After Gropius left the Bauhaus in 1928, Moholy-Nagy stayed on in Berlin, painting and making short black-and-white experimental films. He took up color photography when he moved to Holland in 1934. The following year he moved to London for two years. There he met his second wife Sybil Peach and soon they had two daughters. He left for Chicago to head up his own design school, The New Bauhaus, at the invitation of several successful businessmen in the Chicago Trade Association. That ambitious plan fizzled after one year because the businessmen wanted an industrial design school but Moholy-Nagy was more interested in teaching his students to understand materials and form. Moholy-Nagy persevered and in the following year opened his own school based on Bauhaus principles, the School of Design in Chicago, with help from Walter Paeocke, head of the Container Corporation. The school focused on hands-on learning of materials and tools. Moholy-Nagy believed that arts should embrace all the new technologies as they arise and use them to make art.
The Institute of Design in Chicago prospered during World War II and the students invented forms of camouflage for use by the military and therapeutic design using wood instead of metal needed for the war effort. By 1951, the Chicago Institute of Design began to flourish as a graduate school for human-centered design. Returning veterans under the G.I. Bill enrolled and the school’s program grew. Arthur Segal, Harry Callahan, and Aaron Siskind began teaching photography there. Some of greatest pillars of modern graphic design are products of this program. Aperture Magazine in 1951featured the photographic work of students in their Master’s Program: Kenneth Josephson, Joe Jackman, Chuck Schlindwein, Joe Sterling, Ray Mentzer. They all became photography teachers and influenced the teaching of photography in schools and colleges across the country.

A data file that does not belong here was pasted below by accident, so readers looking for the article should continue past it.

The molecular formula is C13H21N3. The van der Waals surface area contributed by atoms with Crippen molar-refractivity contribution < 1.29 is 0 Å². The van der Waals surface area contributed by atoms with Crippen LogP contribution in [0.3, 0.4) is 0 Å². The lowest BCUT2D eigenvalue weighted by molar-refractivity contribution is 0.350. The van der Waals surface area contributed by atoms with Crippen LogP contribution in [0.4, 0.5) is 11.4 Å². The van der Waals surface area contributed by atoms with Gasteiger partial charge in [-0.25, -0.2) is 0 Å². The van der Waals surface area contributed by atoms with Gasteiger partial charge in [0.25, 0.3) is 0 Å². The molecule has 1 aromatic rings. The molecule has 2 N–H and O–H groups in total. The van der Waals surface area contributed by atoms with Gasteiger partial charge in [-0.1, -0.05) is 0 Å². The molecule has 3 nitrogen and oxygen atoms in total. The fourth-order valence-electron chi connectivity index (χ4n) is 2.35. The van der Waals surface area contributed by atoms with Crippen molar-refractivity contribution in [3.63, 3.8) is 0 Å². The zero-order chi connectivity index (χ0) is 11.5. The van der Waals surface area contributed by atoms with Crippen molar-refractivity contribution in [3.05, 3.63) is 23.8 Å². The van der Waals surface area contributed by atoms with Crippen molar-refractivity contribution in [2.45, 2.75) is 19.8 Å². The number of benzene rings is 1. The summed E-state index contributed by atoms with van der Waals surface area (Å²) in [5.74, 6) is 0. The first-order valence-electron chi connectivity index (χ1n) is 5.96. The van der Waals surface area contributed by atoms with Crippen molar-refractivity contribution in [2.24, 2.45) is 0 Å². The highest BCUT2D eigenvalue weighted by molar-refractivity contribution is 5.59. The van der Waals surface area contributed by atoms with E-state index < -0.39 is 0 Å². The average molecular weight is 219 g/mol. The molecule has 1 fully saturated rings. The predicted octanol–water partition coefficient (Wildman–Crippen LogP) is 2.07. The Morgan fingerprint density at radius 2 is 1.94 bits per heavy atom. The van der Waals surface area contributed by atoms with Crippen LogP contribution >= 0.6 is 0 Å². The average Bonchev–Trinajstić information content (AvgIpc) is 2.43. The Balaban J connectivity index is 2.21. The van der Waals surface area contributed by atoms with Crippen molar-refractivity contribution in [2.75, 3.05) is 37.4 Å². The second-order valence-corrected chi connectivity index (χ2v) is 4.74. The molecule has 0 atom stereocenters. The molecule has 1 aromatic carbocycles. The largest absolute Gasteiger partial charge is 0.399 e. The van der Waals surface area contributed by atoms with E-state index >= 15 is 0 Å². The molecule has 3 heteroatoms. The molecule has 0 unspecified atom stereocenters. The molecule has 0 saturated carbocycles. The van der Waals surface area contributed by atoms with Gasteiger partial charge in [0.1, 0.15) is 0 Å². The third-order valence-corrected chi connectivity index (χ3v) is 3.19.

During his years in Chicago, Moholy-Nagy produced books, art, photograms, b/w and color camera photographs, and short color films. In the photography world, he is a giant. He believed that the photographic image does not need to be representational. It could be like a painting or like a print, and very abstract. Photography is all about light: “Light must be handled as a new creative means, like color in paint and sound in music.” He is always asking What can the camera do? What can film do? “The enemy of photograph is the convention. The salvation of photography comes from the experiment.” Moholy-Nagy only lived 51 years and died of leukemia in 1946, but his legacy is enormous and perhaps best encapsulated in his writing, like his “Vision in Motion,” published the year after his death. There have been several recent retrospectives of the art of Moholy-Nagy at the Chicago Institute of Art and the Guggenheim in New York City, as well as at the Los Angeles County Museum of Art in 2016. His mark on the art of the 20th century may not be as huge as some others, but that is because he was such a polymath and “at his best when he was just messing around.”